LONDON: A decision not to ease rules on self-isolation until 16 August could lead to severe staff shortages this summer, industry groups have warned.
From next month, double-jabbed people in England will not have to isolate if a close contact tests positive.
But with cases rising and most Covid rules set to end on 19 July, there are fears millions of people will still have to take time off work this summer.
UK Hospitality said self-isolation was already causing “carnage” to firms.
At the moment, close contacts of people who test positive for Covid have to isolate for up to 10 days.
But UK Hospitality boss Kate Nicholls said testing could replace isolation for people who’ve been in contact with a Covid patient.
“We understand the need for caution and effective transmission control,” she wrote on Twitter on Wednesday.
“What we are asking for is pragmatic adjustment to avoid disadvantaging young workers – test to release as per international travel will reduce disruption without reducing protection.”
The Orchard Tea Gardens in Grantchester near Cambridge had to close this week after several staff were contacted by the NHS Test and Trace app.
Owner Charles Bunker said sales were already down 30% this summer, while ingredient prices and staff wages had risen sharply. The cafe now faced a “perfect storm” due to the impact of test and trace.
“The reality is that most of these people aren’t ill, they’ve just been in contact with someone who has and have had to self isolate,” he told BBC Radio 5 Live’s Wake up to Money.
“We need a system now whereby people can test, and immediately they are found not to have Covid they can come back to work. “16 August will be two thirds of the way through our summer and the hospitality is dependent on having a good summer.”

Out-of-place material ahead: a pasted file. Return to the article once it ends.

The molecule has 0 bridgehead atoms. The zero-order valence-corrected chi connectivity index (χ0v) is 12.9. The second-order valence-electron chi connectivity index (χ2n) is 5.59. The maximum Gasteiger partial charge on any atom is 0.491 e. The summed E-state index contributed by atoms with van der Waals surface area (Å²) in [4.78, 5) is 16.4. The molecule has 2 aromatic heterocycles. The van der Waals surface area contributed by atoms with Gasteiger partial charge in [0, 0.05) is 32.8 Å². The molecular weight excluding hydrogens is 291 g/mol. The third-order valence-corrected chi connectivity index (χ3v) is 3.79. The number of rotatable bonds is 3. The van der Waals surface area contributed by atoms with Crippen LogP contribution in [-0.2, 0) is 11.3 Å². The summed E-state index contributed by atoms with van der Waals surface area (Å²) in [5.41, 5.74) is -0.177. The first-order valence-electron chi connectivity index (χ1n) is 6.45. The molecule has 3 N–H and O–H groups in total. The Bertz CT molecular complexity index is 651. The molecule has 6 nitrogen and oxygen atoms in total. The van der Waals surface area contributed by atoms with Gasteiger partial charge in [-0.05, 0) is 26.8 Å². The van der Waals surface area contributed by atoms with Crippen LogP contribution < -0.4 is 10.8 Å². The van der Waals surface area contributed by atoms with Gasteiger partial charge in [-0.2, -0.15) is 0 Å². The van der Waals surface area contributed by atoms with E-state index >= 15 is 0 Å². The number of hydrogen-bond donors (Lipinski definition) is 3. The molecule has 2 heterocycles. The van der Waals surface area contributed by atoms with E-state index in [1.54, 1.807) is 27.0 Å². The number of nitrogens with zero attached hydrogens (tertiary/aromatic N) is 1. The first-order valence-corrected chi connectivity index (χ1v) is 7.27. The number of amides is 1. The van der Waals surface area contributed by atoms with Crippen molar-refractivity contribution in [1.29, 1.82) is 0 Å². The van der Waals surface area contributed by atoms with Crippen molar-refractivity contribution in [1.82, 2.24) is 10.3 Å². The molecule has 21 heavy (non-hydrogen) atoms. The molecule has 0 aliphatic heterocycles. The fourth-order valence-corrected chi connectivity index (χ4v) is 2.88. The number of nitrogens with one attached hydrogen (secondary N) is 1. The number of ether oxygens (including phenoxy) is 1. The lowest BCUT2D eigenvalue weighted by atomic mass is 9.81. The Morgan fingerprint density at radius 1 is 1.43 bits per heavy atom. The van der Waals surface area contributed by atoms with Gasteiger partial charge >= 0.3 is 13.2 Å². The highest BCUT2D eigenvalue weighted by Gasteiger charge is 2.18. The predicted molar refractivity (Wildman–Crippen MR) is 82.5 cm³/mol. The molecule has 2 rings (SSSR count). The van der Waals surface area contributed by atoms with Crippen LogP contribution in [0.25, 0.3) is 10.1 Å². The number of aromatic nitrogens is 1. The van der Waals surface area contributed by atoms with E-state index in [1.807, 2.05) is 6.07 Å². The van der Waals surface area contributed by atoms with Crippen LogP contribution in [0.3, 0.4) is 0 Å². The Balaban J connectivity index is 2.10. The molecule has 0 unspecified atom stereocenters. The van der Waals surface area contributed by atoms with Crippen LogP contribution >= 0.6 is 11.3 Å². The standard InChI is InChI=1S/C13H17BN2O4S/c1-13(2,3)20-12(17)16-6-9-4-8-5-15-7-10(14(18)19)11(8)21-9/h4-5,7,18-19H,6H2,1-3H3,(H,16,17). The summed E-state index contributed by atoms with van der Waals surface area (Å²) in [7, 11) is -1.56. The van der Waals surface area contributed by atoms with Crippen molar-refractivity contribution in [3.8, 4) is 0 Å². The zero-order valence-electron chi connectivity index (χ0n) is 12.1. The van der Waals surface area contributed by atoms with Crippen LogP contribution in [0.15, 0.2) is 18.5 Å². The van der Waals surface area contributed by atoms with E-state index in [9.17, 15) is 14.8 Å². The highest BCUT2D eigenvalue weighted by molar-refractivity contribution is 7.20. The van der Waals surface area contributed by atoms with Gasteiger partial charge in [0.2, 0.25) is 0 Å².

On Tuesday, Health Secretary Sajid Javid said he expected cases to “rise significantly” as restrictions were eased and that they could go as high as 100,00 per day.
According to BBC analysis, more than 4.5 million people could still be asked to self-isolate between now and 16 August.
But Business Secretary Kwasi Kwarteng insisted the government had to strike a balance between reopening the economy and curbing the spread of Covid-19.
“On the one hand we’re being told that the restrictions are too onerous, and on the other we’re being told that we’re being too loose in terms of lifting those restrictions. And that’s the balance, that’s the nature of political judgment,” he told Sky News.
Cumbrian climbing centre The Wall only has three staff and if they all had to isolate at the same time the business would have to shut, manager Joe Holden said. All staff are under 25 and none have had the jab, he added.
“It’s hard enough to get enough people through the door, let alone keeping up with the rules changing every few weeks,” he told the BBC.
“We’ll have to take on more staff as a contingency option [in case we’re forced to isolate] but training more people increases the workload and costs for us.”
Another sector potentially at risk from a rise in self-isolation is beauty. Most businesses in the sector are small and only employ a few staff. They also rely heavily on younger workers.
Lesley Blair, boss of industry group Babtac, said self-isolation was “incredibly disruptive” and urged the government to give staff in the industry priority for second vaccinations ahead of 16 August.
“Alternatively ideally rules could be changed, subject to certain conditions, such as daily tests being done, to allow businesses to stay open and staff to work provided they tested negative each day.”
However, Amanda Falls, owner of KH Hair Group in the East Midlands, said she “welcomed” the easing of self-isolation rules from August.
Out of 26 staff across her two salons, 20 have been double jabbed and those that have not are under 20 years old. One fully vaccinated staff member had to self-isolate recently costing her about £2,000 in lost income.
“Businesses can’t continue like this – if I got tracked and traced I’d be fuming because I’m double jabbed,” she said.